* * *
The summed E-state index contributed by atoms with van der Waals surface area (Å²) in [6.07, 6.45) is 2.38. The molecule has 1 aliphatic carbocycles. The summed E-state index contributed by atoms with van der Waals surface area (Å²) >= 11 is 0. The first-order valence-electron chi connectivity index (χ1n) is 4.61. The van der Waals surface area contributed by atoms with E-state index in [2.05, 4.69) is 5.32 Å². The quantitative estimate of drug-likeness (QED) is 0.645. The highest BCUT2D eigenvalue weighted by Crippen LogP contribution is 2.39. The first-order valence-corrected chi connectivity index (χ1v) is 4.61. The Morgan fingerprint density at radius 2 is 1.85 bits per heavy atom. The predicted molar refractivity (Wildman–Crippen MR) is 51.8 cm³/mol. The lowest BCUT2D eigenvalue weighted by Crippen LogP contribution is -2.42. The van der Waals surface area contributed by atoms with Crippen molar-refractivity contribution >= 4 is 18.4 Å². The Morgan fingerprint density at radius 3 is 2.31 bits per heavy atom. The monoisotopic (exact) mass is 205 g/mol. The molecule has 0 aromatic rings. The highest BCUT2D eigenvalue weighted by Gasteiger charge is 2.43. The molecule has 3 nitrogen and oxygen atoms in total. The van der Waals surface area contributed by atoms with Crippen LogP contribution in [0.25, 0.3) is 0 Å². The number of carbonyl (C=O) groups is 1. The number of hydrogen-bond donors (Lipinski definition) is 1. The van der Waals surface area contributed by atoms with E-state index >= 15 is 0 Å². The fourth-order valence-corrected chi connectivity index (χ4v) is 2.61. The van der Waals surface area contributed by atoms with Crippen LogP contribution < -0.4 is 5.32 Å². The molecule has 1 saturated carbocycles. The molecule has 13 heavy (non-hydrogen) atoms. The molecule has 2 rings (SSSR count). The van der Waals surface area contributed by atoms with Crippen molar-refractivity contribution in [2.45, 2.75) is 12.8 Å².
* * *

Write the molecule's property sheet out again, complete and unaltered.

The summed E-state index contributed by atoms with van der Waals surface area (Å²) in [6.07, 6.45) is 2.38. The molecule has 1 aliphatic carbocycles. The summed E-state index contributed by atoms with van der Waals surface area (Å²) >= 11 is 0. The first-order valence-electron chi connectivity index (χ1n) is 4.61. The van der Waals surface area contributed by atoms with E-state index in [2.05, 4.69) is 5.32 Å². The quantitative estimate of drug-likeness (QED) is 0.645. The highest BCUT2D eigenvalue weighted by Crippen LogP contribution is 2.39. The first-order valence-corrected chi connectivity index (χ1v) is 4.61. The Morgan fingerprint density at radius 2 is 1.85 bits per heavy atom. The predicted molar refractivity (Wildman–Crippen MR) is 51.8 cm³/mol. The lowest BCUT2D eigenvalue weighted by Crippen LogP contribution is -2.42. The van der Waals surface area contributed by atoms with Crippen molar-refractivity contribution >= 4 is 18.4 Å². The Morgan fingerprint density at radius 3 is 2.31 bits per heavy atom. The monoisotopic (exact) mass is 205 g/mol. The molecule has 0 aromatic rings. The highest BCUT2D eigenvalue weighted by Gasteiger charge is 2.43. The molecule has 3 nitrogen and oxygen atoms in total. The van der Waals surface area contributed by atoms with Crippen LogP contribution in [0.25, 0.3) is 0 Å². The number of carbonyl (C=O) groups is 1. The number of hydrogen-bond donors (Lipinski definition) is 1. The van der Waals surface area contributed by atoms with E-state index >= 15 is 0 Å². The fourth-order valence-corrected chi connectivity index (χ4v) is 2.61. The van der Waals surface area contributed by atoms with Crippen LogP contribution < -0.4 is 5.32 Å². The molecule has 1 saturated carbocycles. The molecule has 13 heavy (non-hydrogen) atoms. The molecule has 2 rings (SSSR count). The van der Waals surface area contributed by atoms with Crippen molar-refractivity contribution in [2.45, 2.75) is 12.8 Å².